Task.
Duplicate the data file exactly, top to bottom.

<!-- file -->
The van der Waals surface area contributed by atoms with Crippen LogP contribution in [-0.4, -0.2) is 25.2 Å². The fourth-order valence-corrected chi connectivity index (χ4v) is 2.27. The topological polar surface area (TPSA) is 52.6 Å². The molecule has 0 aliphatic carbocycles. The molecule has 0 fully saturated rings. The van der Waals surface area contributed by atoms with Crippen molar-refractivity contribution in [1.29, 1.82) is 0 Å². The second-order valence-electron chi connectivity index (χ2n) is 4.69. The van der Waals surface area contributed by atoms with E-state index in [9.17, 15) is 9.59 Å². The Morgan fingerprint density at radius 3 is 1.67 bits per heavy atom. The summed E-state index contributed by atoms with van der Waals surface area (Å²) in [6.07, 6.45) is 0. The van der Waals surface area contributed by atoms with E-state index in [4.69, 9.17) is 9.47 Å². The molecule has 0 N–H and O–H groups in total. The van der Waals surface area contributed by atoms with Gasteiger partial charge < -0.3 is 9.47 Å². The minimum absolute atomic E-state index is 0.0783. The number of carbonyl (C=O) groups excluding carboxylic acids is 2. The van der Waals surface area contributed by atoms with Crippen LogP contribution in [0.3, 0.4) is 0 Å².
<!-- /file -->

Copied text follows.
The van der Waals surface area contributed by atoms with Crippen LogP contribution in [-0.4, -0.2) is 25.2 Å². The fourth-order valence-corrected chi connectivity index (χ4v) is 2.27. The topological polar surface area (TPSA) is 52.6 Å². The molecule has 0 aliphatic carbocycles. The molecule has 0 fully saturated rings. The van der Waals surface area contributed by atoms with Crippen molar-refractivity contribution in [1.29, 1.82) is 0 Å². The second-order valence-electron chi connectivity index (χ2n) is 4.69. The van der Waals surface area contributed by atoms with E-state index in [9.17, 15) is 9.59 Å². The Morgan fingerprint density at radius 3 is 1.67 bits per heavy atom. The summed E-state index contributed by atoms with van der Waals surface area (Å²) in [6.07, 6.45) is 0. The van der Waals surface area contributed by atoms with E-state index in [4.69, 9.17) is 9.47 Å². The molecule has 0 N–H and O–H groups in total. The van der Waals surface area contributed by atoms with Gasteiger partial charge < -0.3 is 9.47 Å². The minimum absolute atomic E-state index is 0.0783. The number of carbonyl (C=O) groups excluding carboxylic acids is 2. The van der Waals surface area contributed by atoms with Crippen LogP contribution in [0.3, 0.4) is 0 Å².